By Chris Hurley, Director, Institutional Sales:
Earlier this month, CAPIS was proud to sponsor Security Traders Association’s (STA) 90th Annual Market Structure Conference in Washington DC. Our team had a great experience reconnecting with industry colleagues and friends, meeting with potential clients, and deepening our understanding of the biggest market structure issues facing the industry today.
Those issues varied widely, from the rise of 24-hour trading to new trends in asset classes like ETFs, options, and crypto. But if you’re curious about which issue generated the most buzz, it wasn’t even close. From the conference mainstage to the networking floor to the private meeting rooms, the recent pace of SEC rulemaking was the talk of the event.
This rulemaking has taken many forms. The SEC’s proposed equity market structure reforms, released last year, took the lion’s share of the spotlight, with just about every panel touching on best execution, tick size reform, or Rule 605 requirements in some way. Other topics included predictive data analytics, market data, and cryptocurrency regulation.
One of the highlights of the program was a fireside chat with SEC Commissioner Hester Peirce, who shared her views on the SEC’s recent moves – both those she supported and those she didn’t – and gave us a peek behind the curtain, sharing her thoughts on the working relationships that exist within the commission. To see that level of engagement from someone who plays such a key role in shaping our industry is terrific, and one of the best parts of our annual trip to the nation’s capital.
That said, there have been a few trends surrounding the SEC’s overall level of engagement with the industry that we would characterize as a bit worrisome. Under Chair Gary Gensler, the commission has shown a tendency to hold comment periods that are shorter than the usual 60 days. Beyond that, there have been minimal opportunities to discuss, assess, and refine proposed regulation in the form of industry roundtables or concept releases. These developments would be cause for unease in any context, but with so many sweeping regulations being actively considered, they are even more concerning.
As a compliance-driven broker, it is extremely important to us that we have a crystal-clear understanding of SEC regulations – and, more broadly, that the entire industry is equipped to comprehend these issues inside and out. Throughout the conference, speakers and attendees alike expressed concerns about their understanding of and ability to weigh in on the recent proposals. While we greatly respect the SEC, its leadership, and its staff, it didn’t exactly inspire confidence that the commission’s current approach to engaging with the industry is the right one.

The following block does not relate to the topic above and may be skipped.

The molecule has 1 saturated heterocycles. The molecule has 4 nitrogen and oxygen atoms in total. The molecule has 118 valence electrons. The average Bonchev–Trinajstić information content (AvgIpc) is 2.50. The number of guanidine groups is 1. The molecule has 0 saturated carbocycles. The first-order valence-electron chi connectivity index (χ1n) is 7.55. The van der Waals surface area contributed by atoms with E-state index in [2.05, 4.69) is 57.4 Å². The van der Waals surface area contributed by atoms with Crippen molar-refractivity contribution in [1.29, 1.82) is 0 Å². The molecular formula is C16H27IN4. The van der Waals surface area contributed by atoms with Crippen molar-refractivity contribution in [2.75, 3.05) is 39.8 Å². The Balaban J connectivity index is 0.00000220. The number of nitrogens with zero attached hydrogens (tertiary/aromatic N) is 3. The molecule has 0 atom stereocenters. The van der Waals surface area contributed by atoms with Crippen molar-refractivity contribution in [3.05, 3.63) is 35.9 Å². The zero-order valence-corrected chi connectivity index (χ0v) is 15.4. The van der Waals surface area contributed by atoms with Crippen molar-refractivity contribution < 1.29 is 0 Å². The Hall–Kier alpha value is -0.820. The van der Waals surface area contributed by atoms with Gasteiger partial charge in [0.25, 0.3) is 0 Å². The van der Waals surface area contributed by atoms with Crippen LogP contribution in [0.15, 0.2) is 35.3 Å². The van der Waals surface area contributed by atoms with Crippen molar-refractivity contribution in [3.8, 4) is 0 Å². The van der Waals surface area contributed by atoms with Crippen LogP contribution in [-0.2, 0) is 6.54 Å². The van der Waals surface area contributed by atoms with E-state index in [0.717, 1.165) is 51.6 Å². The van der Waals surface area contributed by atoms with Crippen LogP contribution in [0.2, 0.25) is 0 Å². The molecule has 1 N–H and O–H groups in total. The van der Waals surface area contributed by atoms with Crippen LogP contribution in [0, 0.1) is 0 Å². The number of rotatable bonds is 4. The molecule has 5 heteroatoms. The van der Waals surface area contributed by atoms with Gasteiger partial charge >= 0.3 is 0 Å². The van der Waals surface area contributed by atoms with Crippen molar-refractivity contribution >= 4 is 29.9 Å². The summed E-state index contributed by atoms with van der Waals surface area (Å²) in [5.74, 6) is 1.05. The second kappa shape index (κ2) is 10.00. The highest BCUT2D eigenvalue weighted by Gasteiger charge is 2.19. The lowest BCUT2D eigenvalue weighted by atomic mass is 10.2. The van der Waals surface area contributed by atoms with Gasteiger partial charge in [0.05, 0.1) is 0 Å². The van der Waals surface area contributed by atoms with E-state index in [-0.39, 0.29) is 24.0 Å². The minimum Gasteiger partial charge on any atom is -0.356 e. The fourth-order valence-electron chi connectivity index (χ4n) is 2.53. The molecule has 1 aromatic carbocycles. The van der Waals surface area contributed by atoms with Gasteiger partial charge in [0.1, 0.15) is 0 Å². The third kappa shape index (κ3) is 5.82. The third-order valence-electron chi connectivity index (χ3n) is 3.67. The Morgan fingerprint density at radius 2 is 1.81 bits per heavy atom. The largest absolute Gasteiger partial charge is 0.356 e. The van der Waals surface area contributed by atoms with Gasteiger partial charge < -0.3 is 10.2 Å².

This perspective was expressed by many of the individuals who took the stage.
“The SEC is proposing rules without concept releases and roundtables,” said Mehmet Kinak, Global Head of Equity Trading at T. Rowe Price. “They’re so extreme that when writing comment letters, we don’t even know how to make improvements.”
“Our markets are too complex for SEC staffers to put out rules, collect comments in 30 days, and then draft final rules that work for the markets,” said Dalia Blass, Partner at Sullivan & Cromwell and former senior leader at the SEC’s Division of Investment Management.
Even Commissioner Peirce offered some criticism: “If you want to do things right in an agency like ours, you need to gather feedback. Otherwise, you make mistakes, and I think we’ve seen that with recent proposals. Some of them would have benefited from starting as a concept release.”
While SEC regulation was the dominant topic, crypto also got significant focus – mostly around the desire to bring to market a spot Bitcoin ETF, with Grayscale’s proposal now being reconsidered by the SEC. It was also great to see other regulators in attendance, including CFTC Commissioner Rostin Behnam, FINRA CEO Robert Cook, and FINRA Head of Market Regulation and Transparency Services Stephanie Dumont. The chance to hear directly from those who shape our market structure and immediately discuss with colleagues and connections from throughout the industry is a testament to the continued power of live events like the STA Conference. That discussion will help inform our diligent work to ensure smooth compliance with any and all new regulations – and we stand ready to help our clients and industry colleagues adapt in the face of these potential changes. If you’d like to have a conversation about that topic or anything else we heard at STA, don’t hesitate to reach out.
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